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There are also theologians who assert that religion is founded only in the feelings and that it is only by a faith-faculty, distinct from the reason and rooted in the feelings, that man comes into communication with God. They overlook the fact that reflective thought in every sphere of knowledge presupposes primitive, spontaneous, unelaborated and unproved beliefs; that it presupposes intuitions, involved in the nebulousness of the primitive consciousness, which assert their regulative power only on occasion in experience and are recognized only as the mind reflects on its own action. They overlook the fact that, therefore, there is the same reason for a faith-faculty in every science as in theology. What is demanded of the theologian is that he show the synthesis of reason and faith; that he show that the primitive belief in the supernatural and in a divinity is a reasonable belief, is itself the manifestation of the reason, is the soul's consciousness of God moving in the darkness and formlessness of its own primitive feeling and intelligence. But these theologians declare a sharp antithesis and separation of reason and faith, as well as of reason and the witness of the Spirit of God in the heart of man. In fact recent theology almost overlooks the witness of the Spirit which was prominent and dominant in the thinking of Calvin and the reformers. Thus these theologians concede the whole ground to the agnostic, who admits that religion is a matter of feeling and that the imagination in each generation may shape an object for it, but denies that God or any object of religious feeling can be an object of knowledge. There are also theologians who do not recognize God as the Supreme Reason, but exalt Will to supremacy, teaching that the distinction of right and wrong results from a fiat of God's will, and thus agree with the atheist that theism makes a capricious will supreme, and deprive themselves of all answer to the objection that the order and law of nature prove the absence of will. Others teach that the principles and laws of reason are eternal and independent of God, and thus accept the atheistic position that the ultimate ground of the universe is in the impersonal or, as Hartmann calls it, “the Unconscious," and leave no place for God and no reason for His existence.

It is evident, for all these reasons, that the study of theology must begin with investigating the reality, rise, conditions and limitations of human knowledge, defining what constitutes personality, and setting forth the principles of reason on which theism rests. And of the same purport are the words of Ulrici: “Whoever undertakes to discuss the question of the existence and essence of God, must found his investigation on a definite and determinate theory of knowledge. In reference to the old doubt whether metaphysics is not all an illusion, he must ascertain whether and how far metaphysical inquiries are justified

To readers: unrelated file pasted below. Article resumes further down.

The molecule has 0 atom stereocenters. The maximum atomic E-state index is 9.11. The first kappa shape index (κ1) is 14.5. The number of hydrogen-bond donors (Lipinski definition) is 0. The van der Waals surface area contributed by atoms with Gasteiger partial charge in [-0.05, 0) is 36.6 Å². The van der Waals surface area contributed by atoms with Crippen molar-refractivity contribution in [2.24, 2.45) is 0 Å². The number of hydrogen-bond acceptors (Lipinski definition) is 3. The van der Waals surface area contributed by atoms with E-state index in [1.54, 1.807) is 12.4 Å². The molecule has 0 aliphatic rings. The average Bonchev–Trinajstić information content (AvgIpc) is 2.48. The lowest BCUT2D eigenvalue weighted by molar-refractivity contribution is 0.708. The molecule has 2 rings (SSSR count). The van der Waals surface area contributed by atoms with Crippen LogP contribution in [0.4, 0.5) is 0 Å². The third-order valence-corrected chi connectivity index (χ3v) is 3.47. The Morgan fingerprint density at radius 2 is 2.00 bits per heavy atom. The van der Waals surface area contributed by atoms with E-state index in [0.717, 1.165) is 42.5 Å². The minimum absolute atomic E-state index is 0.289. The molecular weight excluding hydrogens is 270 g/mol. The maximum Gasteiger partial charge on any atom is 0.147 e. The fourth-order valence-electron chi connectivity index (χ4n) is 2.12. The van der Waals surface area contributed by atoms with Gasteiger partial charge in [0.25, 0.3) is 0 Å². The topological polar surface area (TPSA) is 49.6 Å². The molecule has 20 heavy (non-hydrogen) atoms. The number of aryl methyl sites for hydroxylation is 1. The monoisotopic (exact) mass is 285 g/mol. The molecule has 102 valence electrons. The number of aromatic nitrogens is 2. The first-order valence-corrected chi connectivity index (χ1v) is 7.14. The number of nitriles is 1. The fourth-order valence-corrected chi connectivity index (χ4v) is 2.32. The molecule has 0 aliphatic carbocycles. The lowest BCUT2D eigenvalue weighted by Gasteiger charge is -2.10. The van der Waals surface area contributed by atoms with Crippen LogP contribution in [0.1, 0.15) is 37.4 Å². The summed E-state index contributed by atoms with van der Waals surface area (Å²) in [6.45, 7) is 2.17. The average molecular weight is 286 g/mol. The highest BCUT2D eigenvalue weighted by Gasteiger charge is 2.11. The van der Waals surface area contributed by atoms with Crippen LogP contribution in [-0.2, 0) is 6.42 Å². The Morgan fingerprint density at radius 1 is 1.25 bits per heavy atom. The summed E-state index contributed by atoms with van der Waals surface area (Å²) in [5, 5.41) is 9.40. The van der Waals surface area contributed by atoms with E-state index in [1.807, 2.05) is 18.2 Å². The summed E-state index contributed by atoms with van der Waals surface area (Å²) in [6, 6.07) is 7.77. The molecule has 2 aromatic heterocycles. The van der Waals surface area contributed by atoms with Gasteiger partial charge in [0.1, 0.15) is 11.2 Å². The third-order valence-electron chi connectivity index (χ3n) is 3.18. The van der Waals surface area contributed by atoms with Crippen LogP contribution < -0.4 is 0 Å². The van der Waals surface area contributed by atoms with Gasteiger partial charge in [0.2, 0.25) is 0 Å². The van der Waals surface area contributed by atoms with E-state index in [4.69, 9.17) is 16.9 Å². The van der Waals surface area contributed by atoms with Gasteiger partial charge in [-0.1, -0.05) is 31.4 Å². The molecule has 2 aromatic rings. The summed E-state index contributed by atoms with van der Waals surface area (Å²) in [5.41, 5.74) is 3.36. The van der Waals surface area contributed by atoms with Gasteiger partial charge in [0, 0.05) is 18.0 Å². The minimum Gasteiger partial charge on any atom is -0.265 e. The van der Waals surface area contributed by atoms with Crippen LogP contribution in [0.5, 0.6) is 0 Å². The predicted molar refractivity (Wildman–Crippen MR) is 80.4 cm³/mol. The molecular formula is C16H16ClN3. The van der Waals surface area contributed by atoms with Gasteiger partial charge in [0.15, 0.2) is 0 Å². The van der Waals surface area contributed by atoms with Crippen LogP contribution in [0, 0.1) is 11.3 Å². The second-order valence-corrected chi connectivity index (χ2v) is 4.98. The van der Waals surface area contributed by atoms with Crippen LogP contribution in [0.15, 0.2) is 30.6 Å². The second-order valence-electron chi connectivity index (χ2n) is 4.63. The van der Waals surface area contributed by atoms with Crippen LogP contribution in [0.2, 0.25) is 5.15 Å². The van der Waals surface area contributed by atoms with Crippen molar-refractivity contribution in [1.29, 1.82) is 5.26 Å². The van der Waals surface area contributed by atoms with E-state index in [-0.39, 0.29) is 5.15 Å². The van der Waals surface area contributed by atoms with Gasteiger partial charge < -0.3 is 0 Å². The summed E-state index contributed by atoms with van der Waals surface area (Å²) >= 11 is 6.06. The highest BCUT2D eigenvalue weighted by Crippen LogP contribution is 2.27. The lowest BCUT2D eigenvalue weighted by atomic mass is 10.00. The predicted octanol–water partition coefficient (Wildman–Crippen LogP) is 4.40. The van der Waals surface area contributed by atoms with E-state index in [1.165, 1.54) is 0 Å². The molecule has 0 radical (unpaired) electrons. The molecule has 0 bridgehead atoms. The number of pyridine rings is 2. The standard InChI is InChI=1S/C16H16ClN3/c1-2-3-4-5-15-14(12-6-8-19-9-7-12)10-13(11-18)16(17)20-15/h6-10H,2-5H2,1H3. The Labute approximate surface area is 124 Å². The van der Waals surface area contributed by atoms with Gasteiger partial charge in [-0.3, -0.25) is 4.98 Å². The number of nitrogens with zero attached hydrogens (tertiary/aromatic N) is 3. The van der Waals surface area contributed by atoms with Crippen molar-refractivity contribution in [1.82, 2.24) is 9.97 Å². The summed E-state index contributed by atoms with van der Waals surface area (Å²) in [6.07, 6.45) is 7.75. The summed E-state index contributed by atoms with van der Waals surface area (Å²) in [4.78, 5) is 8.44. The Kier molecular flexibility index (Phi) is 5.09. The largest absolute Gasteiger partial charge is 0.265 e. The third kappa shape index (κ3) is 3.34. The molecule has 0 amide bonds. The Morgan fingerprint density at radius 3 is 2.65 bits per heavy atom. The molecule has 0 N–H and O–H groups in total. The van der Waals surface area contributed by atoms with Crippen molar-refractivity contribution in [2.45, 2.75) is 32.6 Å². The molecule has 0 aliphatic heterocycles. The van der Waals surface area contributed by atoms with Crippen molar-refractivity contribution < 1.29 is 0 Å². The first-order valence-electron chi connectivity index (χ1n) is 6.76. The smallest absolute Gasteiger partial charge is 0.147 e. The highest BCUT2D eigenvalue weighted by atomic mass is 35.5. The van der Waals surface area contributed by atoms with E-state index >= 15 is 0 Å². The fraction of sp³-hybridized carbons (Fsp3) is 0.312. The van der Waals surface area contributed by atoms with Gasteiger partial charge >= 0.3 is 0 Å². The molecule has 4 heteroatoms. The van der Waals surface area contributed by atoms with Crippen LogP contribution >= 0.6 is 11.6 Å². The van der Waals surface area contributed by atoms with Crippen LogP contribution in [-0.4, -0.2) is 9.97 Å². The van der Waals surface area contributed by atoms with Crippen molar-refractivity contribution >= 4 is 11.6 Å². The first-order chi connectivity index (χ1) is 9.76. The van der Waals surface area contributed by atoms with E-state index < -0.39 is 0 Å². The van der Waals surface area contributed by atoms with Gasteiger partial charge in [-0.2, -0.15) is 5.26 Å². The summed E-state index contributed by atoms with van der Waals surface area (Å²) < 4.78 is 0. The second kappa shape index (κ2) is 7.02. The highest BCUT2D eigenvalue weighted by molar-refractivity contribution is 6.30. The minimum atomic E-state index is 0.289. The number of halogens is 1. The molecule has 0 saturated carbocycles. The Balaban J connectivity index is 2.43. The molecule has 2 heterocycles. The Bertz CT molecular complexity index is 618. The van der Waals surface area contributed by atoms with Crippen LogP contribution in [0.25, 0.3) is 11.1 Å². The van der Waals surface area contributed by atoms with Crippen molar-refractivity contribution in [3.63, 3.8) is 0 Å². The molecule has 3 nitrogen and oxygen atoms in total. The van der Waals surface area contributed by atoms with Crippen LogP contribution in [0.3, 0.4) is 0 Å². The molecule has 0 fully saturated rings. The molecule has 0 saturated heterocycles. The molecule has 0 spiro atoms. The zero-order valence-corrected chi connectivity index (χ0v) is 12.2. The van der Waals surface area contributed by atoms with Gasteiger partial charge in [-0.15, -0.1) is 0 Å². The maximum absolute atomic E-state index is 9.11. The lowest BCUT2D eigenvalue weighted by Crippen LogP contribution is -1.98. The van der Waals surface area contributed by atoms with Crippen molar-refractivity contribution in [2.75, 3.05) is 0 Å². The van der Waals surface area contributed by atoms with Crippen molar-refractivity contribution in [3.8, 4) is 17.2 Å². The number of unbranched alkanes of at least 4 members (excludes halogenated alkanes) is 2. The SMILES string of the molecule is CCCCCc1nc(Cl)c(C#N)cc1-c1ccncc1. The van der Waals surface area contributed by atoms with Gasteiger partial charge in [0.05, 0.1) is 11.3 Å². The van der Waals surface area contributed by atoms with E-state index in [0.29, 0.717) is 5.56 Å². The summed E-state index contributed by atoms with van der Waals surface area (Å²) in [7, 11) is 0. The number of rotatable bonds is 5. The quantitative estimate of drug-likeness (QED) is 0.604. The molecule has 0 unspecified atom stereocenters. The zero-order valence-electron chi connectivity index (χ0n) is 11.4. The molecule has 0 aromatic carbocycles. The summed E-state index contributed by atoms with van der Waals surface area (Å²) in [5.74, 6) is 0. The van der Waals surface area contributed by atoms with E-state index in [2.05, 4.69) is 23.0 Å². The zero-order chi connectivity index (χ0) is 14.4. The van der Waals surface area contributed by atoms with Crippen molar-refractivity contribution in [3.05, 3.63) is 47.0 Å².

scientifically in accordance with the ultimate grounds of being and events.”*

IV. In pursuing this investigation we shall find that true metaphysics investigates and declares ideas and principles on which all science depends, and reaches results the reality of which cannot be impugned without disintegrating the results of all scientific thought. Empirical science must deal with metaphysical ideas and assume metaphysical principles as really as do mathematics, logic, philosophy and theology. The physical science of to-day rests on metaphysical ideas and principles, and is largely occupied with the discussion of metaphysical and theological questions. The complete positivism of Comte has proved itself inadequate to the needs of scientific thought and has been renounced.

We shall also find that the true theory of knowledge, while transcending the theory of Locke long dominant in English philosophy and theology, does not issue in mysticism, idealism or pantheism. It recognizes the dependence of all scientific knowledge on the observation of facts either by sense-perception or self-consciousness, as well as on the first principles of reason. It teaches that the principles of reason assert themselves in consciousness only on occasion in experience, and have no significance as knowledge, except as they are principles true of observed reality and making a scientific knowledge of it possible. Philosophy and theology depend on observed facts as really as empirical science; and empirical science depends on rational ideas and principles as really as philosophy and theology.